Exclusive!! Daniel's Journal

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Daniel’s Journal

    Golden, British Columbia
    March 21, 1992

Next time, I will have to give her up.
In this life we’re already too far along. Our course is set. Our old disaster looms ahead. My pen quakes as I write these words:
I can’t save her.
It has been one month since she found me at the bookstore. One month since she introduced herself—this time she goes by Lucy, which is so quaint it is beyond sweet—blushing as she tucked her hair behind her ear before she shook my hand. One month of taking that hand in mine each afternoon when she returns home from school.
I have cherished every inch of her. I have savored every pore of her soft skin and filled up too many sketchbooks with her hypnotizing eyes. Nothing is more bittersweet than this month of euphoria. It’s the same with each life’s love.
I’m a fool to savor it. Especially with the end so near.
Ages ago, Gabbe told me not to write this book. And there’s a long list of reasons why she’s right. I’ve been hunted for the things I wrote. Tried for heresy. I’ve gone mortal generations with a price on my head. Of course, right now the only reason that matters to me is this:
If I had never written The Watchers: Myth in Medieval Europe, Lucinda wouldn’t have stumbled across me restocking the shelves at the university library where her sister attends college. She never would have invited me to walk across the campus to meet Vera after class, never worked up the courage in those ten minutes to give me her phone number on the back of a drugstore receipt. We never would have ended up at her parents’ house later that night. Never walked through the drifts of snow on the path behind their cabin, talking for hours, laughing as if we’d known each other for centuries.
We would never have fallen in love.
And she wouldn’t be living her last days.
No. Even here, in these private pages, why do I continue to delude myself?
The truth?
Lucinda would have found me regardless of my stupid book. Just like she always does. She would have tracked me down and followed me and lowered her defenses with a rapidity she never understands. She would still have fallen in love. For the thousandth and the first time in her life.
And why not? It’s not torture for her . . . until the end.
It means it’s up to me to make the change.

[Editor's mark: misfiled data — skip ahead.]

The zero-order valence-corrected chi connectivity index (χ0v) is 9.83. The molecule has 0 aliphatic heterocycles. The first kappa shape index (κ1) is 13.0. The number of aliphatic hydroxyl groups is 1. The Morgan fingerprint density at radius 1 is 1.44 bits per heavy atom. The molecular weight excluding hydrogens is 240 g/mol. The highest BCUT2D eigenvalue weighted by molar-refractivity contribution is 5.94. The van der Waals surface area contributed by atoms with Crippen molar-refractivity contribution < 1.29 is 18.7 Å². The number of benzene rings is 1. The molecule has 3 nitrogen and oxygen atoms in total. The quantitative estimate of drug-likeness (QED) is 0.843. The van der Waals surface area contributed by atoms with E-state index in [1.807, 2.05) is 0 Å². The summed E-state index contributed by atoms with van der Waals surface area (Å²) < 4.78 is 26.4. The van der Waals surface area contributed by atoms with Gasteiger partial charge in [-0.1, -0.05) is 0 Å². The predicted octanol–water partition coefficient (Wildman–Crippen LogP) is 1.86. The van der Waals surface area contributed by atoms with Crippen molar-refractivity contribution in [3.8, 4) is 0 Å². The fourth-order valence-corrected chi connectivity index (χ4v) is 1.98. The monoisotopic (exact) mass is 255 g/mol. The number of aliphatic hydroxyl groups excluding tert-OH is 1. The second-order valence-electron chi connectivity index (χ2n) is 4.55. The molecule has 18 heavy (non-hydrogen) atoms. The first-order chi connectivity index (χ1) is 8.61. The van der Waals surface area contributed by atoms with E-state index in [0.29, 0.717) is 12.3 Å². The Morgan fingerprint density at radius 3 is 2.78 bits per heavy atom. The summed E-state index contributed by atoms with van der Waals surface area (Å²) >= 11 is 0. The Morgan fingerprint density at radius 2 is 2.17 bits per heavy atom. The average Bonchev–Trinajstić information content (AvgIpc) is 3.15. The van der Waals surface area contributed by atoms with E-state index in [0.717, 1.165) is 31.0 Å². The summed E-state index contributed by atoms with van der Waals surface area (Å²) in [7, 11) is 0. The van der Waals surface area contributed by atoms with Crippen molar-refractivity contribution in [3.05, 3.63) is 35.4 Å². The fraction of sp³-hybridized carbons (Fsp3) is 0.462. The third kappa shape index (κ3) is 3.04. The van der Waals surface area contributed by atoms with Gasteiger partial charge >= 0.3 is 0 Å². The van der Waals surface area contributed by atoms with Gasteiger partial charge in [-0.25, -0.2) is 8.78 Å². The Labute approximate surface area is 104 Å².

Because, as Heaven is my witness, I can’t go on like this. The agony of one more loss will overwhelm me. Drive me mad. Having to watch her walk once more into the blaze of knowing—
I can’t.
Let these pages serve as a record: If it takes seventeen years to purge her from my soul—and I know it will—I’ll do it. The addiction will fade away. The pain of withdrawal has to ease.
Is it even possible? That someday love will loosen its grip on me? Until she’s only a memory, not a drug I have to have? It’s too hard to imagine, and it’s the only option I have left.
If I can do that for her, Lucinda will live a long and healthy life. She’ll do something she’s never done before: She’ll die old. She will love and blossom and find happiness. All these things she’s never known before. All without me.
It’s too late now, but it won’t always be. I have already begun the preparations for our next encounter seventeen years down the road.
How to save her. How to pull away.
Yesterday, I went to a meeting.
There was a flyer on the bus stop at the corner of Grand and Calgary: Twelve Steps to Overcoming Your Addiction. I was strung out and jittery after five hours of not seeing her. Five hours. It was all I could do to wait for her to get home from school so I could take her in my arms and—
Hold back. Because I always have to hold myself back. The moments when I haven’t have been the moments when she died. As soon as I kissed her, as soon as I did what I felt I was made to do, she was taken away from me.
Love. Vanishing. Into thin air.
I know all of this so well, but it has never gotten easier to control.